Explain any type of research, and why it was used. A textbook campaign would include formal, original research, but that isn’t always feasible or necessary. Judges know this, so entrants should clearly describe what was done. For example, a brainstorming session, a review of media clips or discussions with clients may be described as secondary, qualitative research … literature review … content analysis … anecdotal reports.

Objective/Purpose (Tactics) and Planning (Campaigns, Projects)
Why did you do what you did? Possible reasons are to increase sales, raise funds, create name recognition or influence public behavior. Describe any factors about the project/tactic that will help judges understand the purpose and the market. Note that the purpose must – absolutely must – match the outcome. Read on to the Evaluation section.

Execution (Campaigns, Projects)
Explain which tactics were chosen and why. When there are several tactical options, the entrant should state, for example, that “these tactics were selected to expand the reach of our message,” identify and justify each tactic.

Remember that the judges won’t know that your decisions and efforts were special unless you tell them.

If your entry states “TV station XYZ sponsored the event,” you must explain that “TV station XYZ rarely supports activities in Fort Worth.” Or, “TV station XYZ sponsors only three events per year, and we convinced the station to choose ours.”

Another hypothetical example: If your target market/public prefers electronic media over print, your entry should state, “Secondary research found that our target demographic prefers to receive electronic communications.” Such data may be obvious to you, but your entry narrative also must make your decision obvious to the judges.

Execution (Tactics)
Here’s where to explain who wrote the copy, designed a magazine, edited content, provided photos, approved the budget and negotiated with a vendor. The tactics section of The Worthy Awards is an explanation of who did what. If an unusual price or component was negotiated, say so, so the judges will understand your extra effort.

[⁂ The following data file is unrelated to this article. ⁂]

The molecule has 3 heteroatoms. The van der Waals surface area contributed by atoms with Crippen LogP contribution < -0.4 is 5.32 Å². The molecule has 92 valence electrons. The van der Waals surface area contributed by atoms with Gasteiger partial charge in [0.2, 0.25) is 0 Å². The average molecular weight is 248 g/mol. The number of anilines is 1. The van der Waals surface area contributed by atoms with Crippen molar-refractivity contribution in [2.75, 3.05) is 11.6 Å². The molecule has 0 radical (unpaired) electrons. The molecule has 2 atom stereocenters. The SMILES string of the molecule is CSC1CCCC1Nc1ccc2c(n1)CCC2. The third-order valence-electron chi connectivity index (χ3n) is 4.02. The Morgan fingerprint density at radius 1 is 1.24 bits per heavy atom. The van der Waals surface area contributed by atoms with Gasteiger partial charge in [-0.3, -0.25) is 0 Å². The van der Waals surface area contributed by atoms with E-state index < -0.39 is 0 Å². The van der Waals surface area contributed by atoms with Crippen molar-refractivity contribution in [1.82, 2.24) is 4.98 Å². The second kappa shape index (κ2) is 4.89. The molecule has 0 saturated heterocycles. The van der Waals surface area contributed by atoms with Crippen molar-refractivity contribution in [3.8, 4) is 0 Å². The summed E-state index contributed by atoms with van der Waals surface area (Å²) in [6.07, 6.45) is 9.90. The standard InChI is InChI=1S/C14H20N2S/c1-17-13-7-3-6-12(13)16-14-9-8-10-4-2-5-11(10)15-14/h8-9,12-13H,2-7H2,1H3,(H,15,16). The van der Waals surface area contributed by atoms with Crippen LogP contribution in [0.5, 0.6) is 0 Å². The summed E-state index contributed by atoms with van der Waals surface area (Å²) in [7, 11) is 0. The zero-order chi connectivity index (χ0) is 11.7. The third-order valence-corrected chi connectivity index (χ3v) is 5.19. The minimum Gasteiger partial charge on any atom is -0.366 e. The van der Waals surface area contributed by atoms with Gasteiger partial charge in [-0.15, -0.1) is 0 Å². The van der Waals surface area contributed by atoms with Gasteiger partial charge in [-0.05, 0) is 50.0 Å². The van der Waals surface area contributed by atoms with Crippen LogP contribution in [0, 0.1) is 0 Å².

Results (Tactics)
Tactics are created to meet a specific need, and are skillfully and professionally prepared. An evaluation of effectiveness and impact, based upon defined objectives, can be simply stated. However, the results must – absolutely must – match the purpose. If the purpose was “to generate five media stories,” the result must show five (or more) media reports. If the purpose is “to raise awareness,” the results must show a measurable increase in awareness.

Evaluation (Campaigns, Projects)
Explain how the targeted market, public or audience responded and how you learned about its response. This is the time to include quantitative data and analysis. Such measures may be a replication of preliminary research or measures of other activities. For example, measures can be election results, a sales increase, ROI, donor or donation increase, or the number of participants/responses that exceeded expectations. Include as much measurable and anecdotal response as possible, and describe future plans.

If comprehensive research was not needed, say so. For example, “More than 5,000 people in our target public responded to the activity. We expected only 3,000, so we did not repeat our preliminary research to measure interest in the topic. However, we will analyze the experience of these respondents to plan future campaigns related to this issue.”

Information below on Communicator of the Year will be available soon. Please check back.

Good luck to everyone. See you at the Nov. 5 awards presentation.

Please feel free to contact us if you have questions or would like more information:

2015 Communicator of the Year

The 2015 Communicator of the Year deadline for nominations is Thursday, October 1, 2015.

Nominations for 2015 Communicator of the Year are now closed.

Back to Worthy Awards.